Our View: Park changes needed OK from council | SteamboatToday.com

Our View: Park changes needed OK from council

— For being such a peaceful parcel of open space, Rita Valentine Park sure knows how to cause an uproar. The 40-acre chunk of land off Anglers Drive — and an adjoining 35-acre parcel also used by residents — is treasured by nearby homeowners for its trails and wildlife habitat. It's also an obvious target for community groups looking for space for their activities of choice.

Time and again, those competing interests have resulted in contentious city Parks and Recreation Commission and City Council meetings. One group wants to keep the land largely as is, the others want consideration for wider use of a public park.

We're generally in favor of using the city's parks to the benefit of all residents, not just those in a surrounding neighborhood or two. But given the history of contention surrounding Rita Valentine Park, it was premature for the Parks, Open Space and Recreational Services Department and the Parks and Recreation Commission to sign off on a new disc golf course at the park without consent from the City Council. The move appeared to be a direct affront to the public process and line of authority.

Less than a year ago, a previous City Council unanimously and indefinitely postponed action on a Rita Valentine Park master plan because of dissent and controversy about proposed changes to the space. Yet, without any consultation with the council, the Parks and Recreation Department proceeded with implementation of one component of the tabled master plan.  

Not surprisingly, the disc golf course now being used at Rita Valentine Park has come under fire from a few neighbors. We're certainly less sympathetic to the desire of some to keep the open space a relatively exclusive enclave for adjacent homeowners than we are to the notion that a parcel that is almost always the subject of controversy is being altered without sign-off from our elected officials.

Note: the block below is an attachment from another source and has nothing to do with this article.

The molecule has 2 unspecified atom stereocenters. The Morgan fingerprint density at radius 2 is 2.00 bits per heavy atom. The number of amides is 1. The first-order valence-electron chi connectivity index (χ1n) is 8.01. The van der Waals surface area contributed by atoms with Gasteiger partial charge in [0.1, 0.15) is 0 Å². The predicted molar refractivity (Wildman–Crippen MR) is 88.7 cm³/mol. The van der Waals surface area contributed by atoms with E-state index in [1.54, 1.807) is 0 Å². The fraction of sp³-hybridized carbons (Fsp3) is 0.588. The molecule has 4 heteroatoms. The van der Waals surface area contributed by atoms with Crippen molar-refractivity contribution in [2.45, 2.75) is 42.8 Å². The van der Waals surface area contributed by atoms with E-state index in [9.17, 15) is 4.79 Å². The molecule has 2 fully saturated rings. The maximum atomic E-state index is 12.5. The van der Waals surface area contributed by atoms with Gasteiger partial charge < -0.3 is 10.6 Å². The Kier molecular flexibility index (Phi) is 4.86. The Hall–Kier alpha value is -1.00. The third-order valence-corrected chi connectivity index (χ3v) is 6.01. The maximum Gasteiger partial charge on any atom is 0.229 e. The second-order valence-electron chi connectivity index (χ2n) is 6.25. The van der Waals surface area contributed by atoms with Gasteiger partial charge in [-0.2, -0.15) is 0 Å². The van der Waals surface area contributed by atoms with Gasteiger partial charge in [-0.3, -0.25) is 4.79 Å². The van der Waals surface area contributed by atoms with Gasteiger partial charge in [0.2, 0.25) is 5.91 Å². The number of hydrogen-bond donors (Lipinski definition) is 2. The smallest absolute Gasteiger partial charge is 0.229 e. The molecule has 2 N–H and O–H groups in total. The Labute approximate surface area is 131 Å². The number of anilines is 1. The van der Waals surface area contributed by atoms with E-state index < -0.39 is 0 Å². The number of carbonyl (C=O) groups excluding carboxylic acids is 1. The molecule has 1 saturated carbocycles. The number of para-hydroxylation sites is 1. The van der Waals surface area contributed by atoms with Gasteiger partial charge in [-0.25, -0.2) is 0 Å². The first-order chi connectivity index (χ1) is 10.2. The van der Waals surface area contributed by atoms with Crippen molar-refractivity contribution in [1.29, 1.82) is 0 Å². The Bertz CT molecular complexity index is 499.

It might seem that requiring council approval for the creation of a relatively low-impact activity such as disc golf is big government at its worst. And that might be true were it not for the history of controversy surrounding everything and anything related to Rita Valentine Park. The design plan the council tabled in August 2009 initially called for facilities, a road and parking lots but was scaled down to include only dog parks and other low-intensity improvements, including a disc golf course. Nearby residents predictably said they prefer the untouched open space. The Parks and Recreation Department now has created a new controversy that gets to the heart of policy and public process.  

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Perhaps it's time for the city's elected officials to decide about the long-term benefits of the entire community as they pertain to usage of Rita Valentine Park. And maybe the disc golf course issue provides the impetus for the decision to occur. But what's clear is that without official council action, any move to alter the state of Rita Valentine Park was bound to become mired in the same turf war that has plagued other park proposals in recent years. What also is clear is at the very least, the public perception is that the Parks and Recreation Department ignored an official City Council action and proceeded without authorization.  

For that reason, City Council President Cari Hermacinski was correct last week to say that there was a "breakdown in the process" and that the disc golf course decision deserved a more substantial public hearing. That hearing should take place before the disc golf course makes a permanent home in Rita Valentine Park.

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